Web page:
Predicting novel substrates for enzymes with minimal experimental effort with active learning

Dante A. Pertusi, Matthew E. Moura, James G. Jeffryes, Siddhant Prabhu, Bradley Walters Biggs, Keith E.J. Tyo*

*Corresponding author for this work

Research output: Contribution to journalArticlepeer-review

17 Scopus citations


Enzymatic substrate promiscuity is more ubiquitous than previously thought, with significant consequences for understanding metabolism and its application to biocatalysis. This realization has given rise to the need for efficient characterization of enzyme promiscuity. Enzyme promiscuity is currently characterized with a limited number of human-selected compounds that may not be representative of the enzyme's versatility. While testing large numbers of compounds may be impractical, computational approaches can exploit existing data to determine the most informative substrates to test next, thereby more thoroughly exploring an enzyme's versatility. To demonstrate this, we used existing studies and tested compounds for four different enzymes, developed support vector machine (SVM) models using these datasets, and selected additional compounds for experiments using an active learning approach. SVMs trained on a chemically diverse set of compounds were discovered to achieve maximum accuracies of ~80% using ~33% fewer compounds than datasets based on all compounds tested in existing studies. Active learning-selected compounds for testing resolved apparent conflicts in the existing training data, while adding diversity to the dataset. The application of these algorithms to wide arrays of metabolic enzymes would result in a library of SVMs that can predict high-probability promiscuous enzymatic reactions and could prove a valuable resource for the design of novel metabolic pathways.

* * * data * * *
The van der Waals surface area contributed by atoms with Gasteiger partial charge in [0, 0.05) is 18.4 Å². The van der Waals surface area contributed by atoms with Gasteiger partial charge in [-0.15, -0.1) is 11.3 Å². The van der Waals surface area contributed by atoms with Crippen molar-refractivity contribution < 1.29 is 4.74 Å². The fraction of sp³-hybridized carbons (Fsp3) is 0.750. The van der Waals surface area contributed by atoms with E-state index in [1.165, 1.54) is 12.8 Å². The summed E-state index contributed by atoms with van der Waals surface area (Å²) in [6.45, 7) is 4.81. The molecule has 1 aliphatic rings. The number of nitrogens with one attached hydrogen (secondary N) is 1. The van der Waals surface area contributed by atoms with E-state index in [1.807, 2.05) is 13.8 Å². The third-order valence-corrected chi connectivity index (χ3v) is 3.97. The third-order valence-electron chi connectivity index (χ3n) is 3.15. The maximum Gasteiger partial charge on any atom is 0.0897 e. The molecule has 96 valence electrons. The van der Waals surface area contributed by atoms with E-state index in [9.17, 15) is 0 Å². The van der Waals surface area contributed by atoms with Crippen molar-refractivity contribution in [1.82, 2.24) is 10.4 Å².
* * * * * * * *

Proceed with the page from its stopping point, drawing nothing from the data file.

Original languageEnglish (US)
Pages (from-to)171-181
Number of pages11
JournalMetabolic Engineering
StatePublished - Nov 2017


  • Active learning
  • Enzyme promiscuity
  • Machine learning

ASJC Scopus subject areas

  • Biotechnology
  • Bioengineering
  • Applied Microbiology and Biotechnology


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